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Feb 8, 2016

Top 400 Taxpayers See Tax Rates Rise, But There’s More to the Story

As Americans were gathering party supplies to greet the New Year, the Internal Revenue Service released their annual report of cumulative tax data reported on the 400 tax r...

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Feb 4, 2016

Chlorine Bleach Plants Needlessly Endanger 63 Million Americans

Chlorine bleach plants across the U.S. put millions of Americans in danger of a chlorine gas release, a substance so toxic it has been used as a chemical weapon. Greenpeace’s new repo...

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Jan 25, 2016

U.S. Industrial Facilities Reported Fewer Toxic Releases in 2014

The Toxics Release Inventory (TRI) data for 2014 is now available. The good news: total toxic releases by reporting facilities decreased by nearly six percent from 2013 levels. Howe...

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Jan 22, 2016

Methane Causes Climate Change. Here's How the President Plans to Cut Emissions by 40-45 Percent.

  UPDATE (Jan. 22, 2016): Today, the Bureau of Land Management (BLM) released its proposed rule to reduce methane emissions...

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At UN, Obama Calls for Global Transparency but Offers Few Details

On Sept. 23, President Barack Obama addressed the United Nations (UN), calling on countries to strengthen government openness. He emphasized the importance of transparency in fighting corruption and increasing civic engagement. At a world summit the day before, Obama trumpeted his administration's new global development policy, which pledges more transparency related to U.S. aid activities. However, the administration refused to release the text of the policy, and details remain sparse.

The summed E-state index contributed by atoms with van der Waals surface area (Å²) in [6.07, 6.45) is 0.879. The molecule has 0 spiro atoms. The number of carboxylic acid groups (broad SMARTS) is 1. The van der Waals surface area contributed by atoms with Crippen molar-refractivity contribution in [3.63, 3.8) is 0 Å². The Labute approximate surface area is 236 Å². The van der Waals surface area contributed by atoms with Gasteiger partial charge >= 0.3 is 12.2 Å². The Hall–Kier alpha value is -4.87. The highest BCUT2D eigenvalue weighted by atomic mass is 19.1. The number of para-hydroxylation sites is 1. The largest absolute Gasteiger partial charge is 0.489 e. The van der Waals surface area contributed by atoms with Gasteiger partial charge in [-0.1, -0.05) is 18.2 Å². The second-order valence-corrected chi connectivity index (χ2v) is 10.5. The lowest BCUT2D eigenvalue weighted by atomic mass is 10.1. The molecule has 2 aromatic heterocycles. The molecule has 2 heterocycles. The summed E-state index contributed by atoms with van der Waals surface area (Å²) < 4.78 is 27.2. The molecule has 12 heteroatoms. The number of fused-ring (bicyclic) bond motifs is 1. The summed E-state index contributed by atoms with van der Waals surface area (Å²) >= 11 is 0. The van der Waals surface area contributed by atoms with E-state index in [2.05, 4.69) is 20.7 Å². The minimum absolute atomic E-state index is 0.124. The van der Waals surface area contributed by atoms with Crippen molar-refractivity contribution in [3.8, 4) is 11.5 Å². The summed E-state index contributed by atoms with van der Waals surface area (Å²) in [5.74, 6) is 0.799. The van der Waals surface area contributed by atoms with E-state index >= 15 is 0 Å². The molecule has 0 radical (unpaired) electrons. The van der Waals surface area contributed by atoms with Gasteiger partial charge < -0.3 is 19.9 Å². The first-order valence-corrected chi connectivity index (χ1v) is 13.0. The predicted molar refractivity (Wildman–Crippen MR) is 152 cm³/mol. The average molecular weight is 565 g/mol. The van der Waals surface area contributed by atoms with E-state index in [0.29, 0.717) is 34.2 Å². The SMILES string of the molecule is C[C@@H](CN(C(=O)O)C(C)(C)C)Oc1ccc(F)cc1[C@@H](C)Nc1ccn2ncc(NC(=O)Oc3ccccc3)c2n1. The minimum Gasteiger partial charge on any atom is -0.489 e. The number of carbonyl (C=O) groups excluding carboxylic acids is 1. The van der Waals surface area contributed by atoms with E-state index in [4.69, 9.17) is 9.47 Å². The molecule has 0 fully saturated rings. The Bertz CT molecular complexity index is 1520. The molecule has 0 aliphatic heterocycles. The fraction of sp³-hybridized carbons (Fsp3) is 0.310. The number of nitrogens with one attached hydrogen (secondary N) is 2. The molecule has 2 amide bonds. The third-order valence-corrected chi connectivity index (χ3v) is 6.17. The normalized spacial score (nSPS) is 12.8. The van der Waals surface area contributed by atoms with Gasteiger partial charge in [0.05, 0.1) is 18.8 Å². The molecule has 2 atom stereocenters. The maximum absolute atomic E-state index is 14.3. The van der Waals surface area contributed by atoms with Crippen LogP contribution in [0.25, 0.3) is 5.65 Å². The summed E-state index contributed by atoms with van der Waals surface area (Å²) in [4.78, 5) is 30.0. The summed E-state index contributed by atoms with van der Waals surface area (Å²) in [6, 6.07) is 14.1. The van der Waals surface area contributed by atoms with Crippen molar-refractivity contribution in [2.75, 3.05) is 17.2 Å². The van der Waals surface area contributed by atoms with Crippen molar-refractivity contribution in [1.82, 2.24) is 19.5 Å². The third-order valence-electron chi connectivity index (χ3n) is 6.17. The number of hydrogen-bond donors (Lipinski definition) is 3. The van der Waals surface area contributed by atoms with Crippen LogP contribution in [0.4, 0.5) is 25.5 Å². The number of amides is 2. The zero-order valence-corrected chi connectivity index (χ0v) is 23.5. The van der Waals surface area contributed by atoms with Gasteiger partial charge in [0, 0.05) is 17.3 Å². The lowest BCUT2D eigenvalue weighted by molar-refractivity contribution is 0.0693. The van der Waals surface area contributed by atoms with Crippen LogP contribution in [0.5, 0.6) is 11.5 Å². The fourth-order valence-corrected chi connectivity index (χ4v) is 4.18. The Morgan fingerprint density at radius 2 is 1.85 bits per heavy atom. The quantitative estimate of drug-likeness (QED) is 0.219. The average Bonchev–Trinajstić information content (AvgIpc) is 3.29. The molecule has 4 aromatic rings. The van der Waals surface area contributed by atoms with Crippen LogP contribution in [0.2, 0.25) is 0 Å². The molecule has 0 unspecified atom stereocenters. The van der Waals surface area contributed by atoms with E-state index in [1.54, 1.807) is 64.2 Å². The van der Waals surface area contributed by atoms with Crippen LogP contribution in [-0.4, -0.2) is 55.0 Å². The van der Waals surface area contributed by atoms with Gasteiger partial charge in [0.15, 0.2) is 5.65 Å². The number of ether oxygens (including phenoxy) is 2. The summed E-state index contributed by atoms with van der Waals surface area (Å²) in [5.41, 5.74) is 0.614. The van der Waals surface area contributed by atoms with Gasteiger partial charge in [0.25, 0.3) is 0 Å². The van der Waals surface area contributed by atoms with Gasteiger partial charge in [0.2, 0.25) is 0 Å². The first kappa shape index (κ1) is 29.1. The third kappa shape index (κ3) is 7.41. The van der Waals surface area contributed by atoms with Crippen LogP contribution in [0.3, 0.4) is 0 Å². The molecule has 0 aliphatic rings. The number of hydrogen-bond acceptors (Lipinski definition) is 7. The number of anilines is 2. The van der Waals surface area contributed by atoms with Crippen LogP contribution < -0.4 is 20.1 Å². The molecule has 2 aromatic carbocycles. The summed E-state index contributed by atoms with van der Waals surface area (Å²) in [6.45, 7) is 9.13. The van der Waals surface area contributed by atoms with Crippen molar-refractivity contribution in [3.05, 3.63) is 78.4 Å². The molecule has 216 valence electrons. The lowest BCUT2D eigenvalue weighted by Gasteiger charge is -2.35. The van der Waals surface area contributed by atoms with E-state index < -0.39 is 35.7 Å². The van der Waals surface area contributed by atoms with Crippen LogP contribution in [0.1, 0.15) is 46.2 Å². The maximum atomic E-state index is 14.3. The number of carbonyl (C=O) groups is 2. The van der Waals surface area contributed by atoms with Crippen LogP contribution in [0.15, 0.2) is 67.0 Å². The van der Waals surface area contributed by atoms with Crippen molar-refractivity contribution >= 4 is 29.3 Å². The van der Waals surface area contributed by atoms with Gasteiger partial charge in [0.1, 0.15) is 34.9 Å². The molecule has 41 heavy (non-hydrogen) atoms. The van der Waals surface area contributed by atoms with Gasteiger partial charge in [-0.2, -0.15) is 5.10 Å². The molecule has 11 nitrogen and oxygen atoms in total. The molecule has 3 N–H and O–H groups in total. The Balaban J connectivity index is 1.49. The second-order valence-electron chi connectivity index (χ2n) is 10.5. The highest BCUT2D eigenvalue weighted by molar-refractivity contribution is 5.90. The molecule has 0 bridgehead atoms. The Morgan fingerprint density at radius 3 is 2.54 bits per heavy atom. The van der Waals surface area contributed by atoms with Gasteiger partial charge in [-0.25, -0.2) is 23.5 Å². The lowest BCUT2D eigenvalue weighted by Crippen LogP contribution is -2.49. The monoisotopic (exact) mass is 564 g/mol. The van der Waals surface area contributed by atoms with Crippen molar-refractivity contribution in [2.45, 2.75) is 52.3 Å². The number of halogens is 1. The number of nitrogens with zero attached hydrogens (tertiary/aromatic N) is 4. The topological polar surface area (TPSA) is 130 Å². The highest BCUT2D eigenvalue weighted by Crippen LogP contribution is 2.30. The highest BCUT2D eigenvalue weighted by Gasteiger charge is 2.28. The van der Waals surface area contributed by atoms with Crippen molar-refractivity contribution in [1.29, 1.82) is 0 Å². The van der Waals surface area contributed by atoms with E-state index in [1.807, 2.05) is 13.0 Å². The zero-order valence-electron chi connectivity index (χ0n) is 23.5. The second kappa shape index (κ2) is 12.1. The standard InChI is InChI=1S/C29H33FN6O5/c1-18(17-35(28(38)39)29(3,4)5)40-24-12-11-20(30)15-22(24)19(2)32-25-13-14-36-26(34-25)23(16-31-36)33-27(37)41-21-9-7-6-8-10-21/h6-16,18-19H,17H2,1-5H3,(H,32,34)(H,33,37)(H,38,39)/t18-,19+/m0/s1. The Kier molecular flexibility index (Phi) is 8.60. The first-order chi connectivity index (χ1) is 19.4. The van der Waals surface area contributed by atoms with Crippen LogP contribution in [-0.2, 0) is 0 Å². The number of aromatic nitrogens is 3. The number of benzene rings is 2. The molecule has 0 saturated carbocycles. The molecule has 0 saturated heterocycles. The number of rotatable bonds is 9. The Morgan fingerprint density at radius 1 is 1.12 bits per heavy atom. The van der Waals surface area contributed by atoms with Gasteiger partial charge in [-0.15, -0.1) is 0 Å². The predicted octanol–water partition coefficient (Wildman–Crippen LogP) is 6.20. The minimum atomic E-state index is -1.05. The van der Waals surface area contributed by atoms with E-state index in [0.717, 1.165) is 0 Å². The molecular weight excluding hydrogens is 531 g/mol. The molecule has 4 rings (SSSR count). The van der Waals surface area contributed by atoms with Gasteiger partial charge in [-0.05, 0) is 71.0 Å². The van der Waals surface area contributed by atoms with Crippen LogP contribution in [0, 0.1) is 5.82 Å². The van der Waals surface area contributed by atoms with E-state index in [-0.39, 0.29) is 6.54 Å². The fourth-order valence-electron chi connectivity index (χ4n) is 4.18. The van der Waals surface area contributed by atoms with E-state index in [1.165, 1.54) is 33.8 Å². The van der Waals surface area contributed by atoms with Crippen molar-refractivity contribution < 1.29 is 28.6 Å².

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Administration Scores a ‘Shows Improvement’ on Secrecy Report Card

Today, OpenTheGovernment.org released their annual Secrecy Report card, which tracks key indicators and statistics for executive branch secrecy. The Obama administration came into office placing a high priority on transparency and collaboration, promising to be the most open and accountable administration in history. The report, which covers the first 9 months of the Obama presidency, indicates the administration made noticeable progress in several areas.

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EPA Seeks to Enhance Public Access to Chemical Data

Mountaintop The U.S. Environmental Protection Agency (EPA) has proposed several changes to its regulation of chemicals that should improve the public's access to crucial information. The improved data collected under the proposed rule will help the agency and the public identify potential chemical risks and take action to manage those risks.

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Wikileaks War Documents Raise Secrecy, Security Questions

Classified documents from the wars in Iraq and Afghanistan, released in recent months on the whistleblower website Wikileaks, have garnered public attention and prompted widespread debate. For instance, the website's Afghan War Diary, released in late July 2010, contains thousands of classified military documents relating to the war in Afghanistan. Such leaks have raised questions about whether the information should have been released, whether the leaker and Wikileaks should face prosecution, and the military’s strategies to control information.

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Administration Revises Classification and Declassification Systems